11 11 Copyright © 2010, 2007, 2004 Pearson Education, Inc. All Rights Reserved. Continuous Data Example: The weight of a person Example: The annual income of a person  Continuous (numerical) data these are numbers with infinitely many possible values that correspond to some continuous scale that covers a range of values without gaps, interruptions, or jumps

12 12 Copyright © 2010, 2007, 2004 Pearson Education, Inc. All Rights Reserved. Working with Categorical Data Categorical data can further be described by distinguishing between nominal and ordinal types

13 13 Copyright © 2010, 2007, 2004 Pearson Education, Inc. All Rights Reserved.  Nominal data these are data that consist of names, labels, or categories only, i.e. the data cannot be arranged in any ordering scheme (such as low to high) Example: Survey responses ( yes, no, undecided ) Example: Genders (male, female)

14 14 Copyright © 2010, 2007, 2004 Pearson Education, Inc. All Rights Reserved.  Ordinal data these are data that can be arranged in some order, but there are no numerical differences between data values Example: Course grades (A, B, C, D, or F) Example: Survey responses such as (highly satisfied/satisfied/unsatisfied/very unsatisfied)

15 15 Copyright © 2010, 2007, 2004 Pearson Education, Inc. All Rights Reserved. Simple Random Sample  Simple Random Sample of n subjects selected in such a way that every possible sample of the same size n has the same chance of being chosen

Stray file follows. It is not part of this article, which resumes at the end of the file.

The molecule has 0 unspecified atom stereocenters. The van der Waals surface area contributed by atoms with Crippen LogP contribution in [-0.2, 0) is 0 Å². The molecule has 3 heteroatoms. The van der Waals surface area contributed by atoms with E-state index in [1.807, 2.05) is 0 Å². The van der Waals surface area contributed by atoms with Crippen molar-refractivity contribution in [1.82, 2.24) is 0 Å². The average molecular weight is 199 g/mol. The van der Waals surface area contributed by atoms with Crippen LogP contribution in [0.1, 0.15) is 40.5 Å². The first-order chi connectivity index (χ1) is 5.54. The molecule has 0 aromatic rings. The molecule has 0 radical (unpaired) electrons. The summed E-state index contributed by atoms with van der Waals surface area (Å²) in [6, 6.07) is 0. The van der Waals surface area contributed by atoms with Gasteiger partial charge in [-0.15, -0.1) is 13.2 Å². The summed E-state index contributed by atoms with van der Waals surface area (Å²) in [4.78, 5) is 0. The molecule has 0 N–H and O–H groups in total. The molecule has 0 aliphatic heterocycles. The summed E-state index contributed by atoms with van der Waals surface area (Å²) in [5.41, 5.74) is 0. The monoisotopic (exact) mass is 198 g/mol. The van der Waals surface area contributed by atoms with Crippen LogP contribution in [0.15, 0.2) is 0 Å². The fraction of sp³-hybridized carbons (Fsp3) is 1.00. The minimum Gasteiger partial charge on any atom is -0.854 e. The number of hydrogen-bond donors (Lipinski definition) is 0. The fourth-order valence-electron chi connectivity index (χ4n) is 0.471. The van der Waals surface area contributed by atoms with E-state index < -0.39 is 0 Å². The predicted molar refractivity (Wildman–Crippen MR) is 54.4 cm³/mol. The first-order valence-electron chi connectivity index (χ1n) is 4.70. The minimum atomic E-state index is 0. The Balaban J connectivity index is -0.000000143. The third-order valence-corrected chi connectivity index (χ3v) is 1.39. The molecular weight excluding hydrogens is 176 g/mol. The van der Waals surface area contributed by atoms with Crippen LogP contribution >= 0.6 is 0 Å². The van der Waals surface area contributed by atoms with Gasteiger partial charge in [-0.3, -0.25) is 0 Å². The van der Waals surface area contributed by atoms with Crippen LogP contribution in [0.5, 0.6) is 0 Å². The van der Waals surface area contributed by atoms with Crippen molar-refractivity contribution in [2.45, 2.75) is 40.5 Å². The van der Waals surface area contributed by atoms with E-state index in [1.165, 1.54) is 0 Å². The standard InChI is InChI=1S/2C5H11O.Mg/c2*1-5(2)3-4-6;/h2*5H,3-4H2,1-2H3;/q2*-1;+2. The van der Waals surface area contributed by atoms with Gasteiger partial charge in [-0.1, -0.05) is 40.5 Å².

16 16 Copyright © 2010, 2007, 2004 Pearson Education, Inc. All Rights Reserved. Example: Pulse Rates of Females and Males Original data:

17 17 Copyright © 2010, 2007, 2004 Pearson Education, Inc. All Rights Reserved. Frequency Distribution Pulse Rates of Females

18 18 Copyright © 2010, 2007, 2004 Pearson Education, Inc. All Rights Reserved. Histogram Basically a graphic version of a frequency distribution.

19 19 Copyright © 2010, 2007, 2004 Pearson Education, Inc. All Rights Reserved. Another graph describing pulse rates of female:

20 20 Copyright © 2010, 2007, 2004 Pearson Education, Inc. All Rights Reserved. Two graphs allow us to compare two distributions:

21 21 Copyright © 2010, 2007, 2004 Pearson Education, Inc. All Rights Reserved. Characteristics of a distribution Center Shape Width

22 22 Copyright © 2010, 2007, 2004 Pearson Education, Inc. All Rights Reserved. The most common (typical) shape is a “bell” shape, looks like a hill. It is called a normal distribution. It has the following properties:  The frequencies start low on the left, then increase to one or two highest frequencies in the middle, then decrease again to low frequencies on the right.  The distribution is approximately symmetric, with frequencies preceding the maximum being roughly a mirror image of those that follow the maximum.

23 23 Copyright © 2010, 2007, 2004 Pearson Education, Inc. All Rights Reserved. Normal distribution is characterized by two numbers (parameters): 1. Center (most typical data value) 2. Width (degree of variation of data values); also called spread or variability of data values